Seoul Connection: A Review of Korean Air’s 787-9 Dreamliner in Business Class
This post contains references to products from one or more of our advertisers. We may receive compensation when you click on links to those products. Terms apply to the offers listed on this page. For an explanation of our Advertising Policy, visit this page.
Update: Some offers mentioned below are no longer available. View the current offers here.
Tasty food, attentive service and a nice new Dreamliner.
Privacy somewhat lacking, limited IFE options and uncomfortably warm cabin.
When we set out to determine which international business-class product would reign supreme for the inaugural TPG Awards, we ran into a huge problem: There are so many great business-class products flying around, how could we possibly settle on one?
We narrowed the field considerably by specifying that the candidates must feature a suite product and must fly that product to the US. We settled on four: Delta One Suites, Korean Air’s Prestige Class with Apex suites, Japan Airlines’ Apex suites and Qatar’s Qsuites.
Though this review covers a flight between Toronto and Seoul, Korean flies Apex-suite-equipped planes (747-8s, 787s and some 777s) to several destinations in the US. This Toronto (YYZ)-Seoul (ICN) flight just happened to work best with a tight schedule and was considerably cheaper than most options that left from Korean’s US gateways.
Korean Air awards used to be a great use of Chase Ultimate Rewards points, until the two programs parted ways at the end of this summer. Without the ability to transfer UR points, it’s become much harder to book awards with Korean. The only practical option is to transfer Marriott Rewards points to Korean at a 3:1 ratio, meaning you’d need to transfer a total of 158,000 Marriott points (you’ll get a 5,000-mile bonus for every 60,000 Marriott points you transfer, meaning you’d earn a 10,000-mile bonus on the first 120,000 points transferred).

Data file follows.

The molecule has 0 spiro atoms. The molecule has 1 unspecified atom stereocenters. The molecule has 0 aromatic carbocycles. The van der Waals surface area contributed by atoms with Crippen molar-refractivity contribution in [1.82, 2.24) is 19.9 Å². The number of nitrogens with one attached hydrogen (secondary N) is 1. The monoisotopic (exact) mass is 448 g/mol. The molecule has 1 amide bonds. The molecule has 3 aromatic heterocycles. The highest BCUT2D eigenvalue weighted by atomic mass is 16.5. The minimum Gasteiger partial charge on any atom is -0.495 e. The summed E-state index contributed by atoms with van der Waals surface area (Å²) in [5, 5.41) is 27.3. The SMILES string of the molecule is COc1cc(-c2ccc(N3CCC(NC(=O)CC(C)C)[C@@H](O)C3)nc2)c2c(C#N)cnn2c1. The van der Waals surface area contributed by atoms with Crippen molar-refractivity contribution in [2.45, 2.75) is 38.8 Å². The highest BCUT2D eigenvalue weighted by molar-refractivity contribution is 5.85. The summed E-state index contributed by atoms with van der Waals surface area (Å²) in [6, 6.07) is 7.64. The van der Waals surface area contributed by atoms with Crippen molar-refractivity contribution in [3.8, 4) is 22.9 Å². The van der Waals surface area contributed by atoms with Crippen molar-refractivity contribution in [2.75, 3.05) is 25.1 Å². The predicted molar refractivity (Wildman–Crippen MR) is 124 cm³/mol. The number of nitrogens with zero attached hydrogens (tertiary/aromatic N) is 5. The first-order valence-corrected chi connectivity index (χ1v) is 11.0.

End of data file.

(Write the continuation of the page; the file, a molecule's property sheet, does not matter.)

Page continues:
We booked very close to departure, and award flights weren’t even available, so we started digging around for an acceptable cash fare. Every flight from a Korean US gateway that featured aircraft with Apex suites was exorbitantly expensive.
Once I widened my search, however, to Toronto, the news got better. I was able to find a reasonably priced itinerary from New York (LGA) to Shanghai (PVG) via Toronto to Seoul with the leg from YYZ to ICN operated by Korean’s 789 with Apex suites. We paid a total of $2,332 for the whole trip with the Platinum Card® from American Express so we could earn 5x points on the purchase, thanks to that card’s bonus category on airfare purchased directly through the airline. In total, we earned 11,660 Membership Rewards points, worth about $222 according to TPG’s latest valuations.
Since this was a paid flight, I was eligible to earn airline miles for this trip, too. Thanks to the recent improvement in Delta and Korean’s relationship, I earned a considerable amount of MQMs, MQDs and redeemable SkyMiles with Delta, which aided tremendously in my quest to reach Diamond status this year. I walked away with a total of 10,170 MQMs, 2,663 MQDs and 18,605 redeemable SkyMiles — not too shabby!
I arrived very early in the morning at Toronto’s Pearson International Airport. So early, in fact, that the check-in counters weren’t yet open. I walked around in the presecurity departures area to find a bite to eat before the check-in area opened at 9:10am.
At 9:15am, I made my way to the counter and noticed that while the line was only one person deep for business class, the economy line was already snaking into the main departures hall, as a school tour was checking in all at once to go back home.
I basically begged the check-in agent to find me a window seat, knowing that the middle seat I’d been assigned would be significantly less private, but the cabin on the 789 was small and every seat was taken. Middle seat it was. The rest of the check-in process was easy as could be, and since it was still early in the morning, I was through security in no time at all and on my way to the Air France-KLM lounge that Korean Air business-class passengers had access to.
I arrived at the lounge just after 9:30am, with just about two full hours to go before boarding. I presented my invitation from Korean Air as well as my boarding pass for entry, and proceeded into the still mostly empty space.
I was thrilled to have my pick of seats, and I quickly set the majority of my stuff down at a table that had plenty of outlets and provided lovely views of the apron.
The space itself was fresh — I could tell it had been redone recently. Light wood trim was used throughout the space and contributed to the modern vibe I was getting.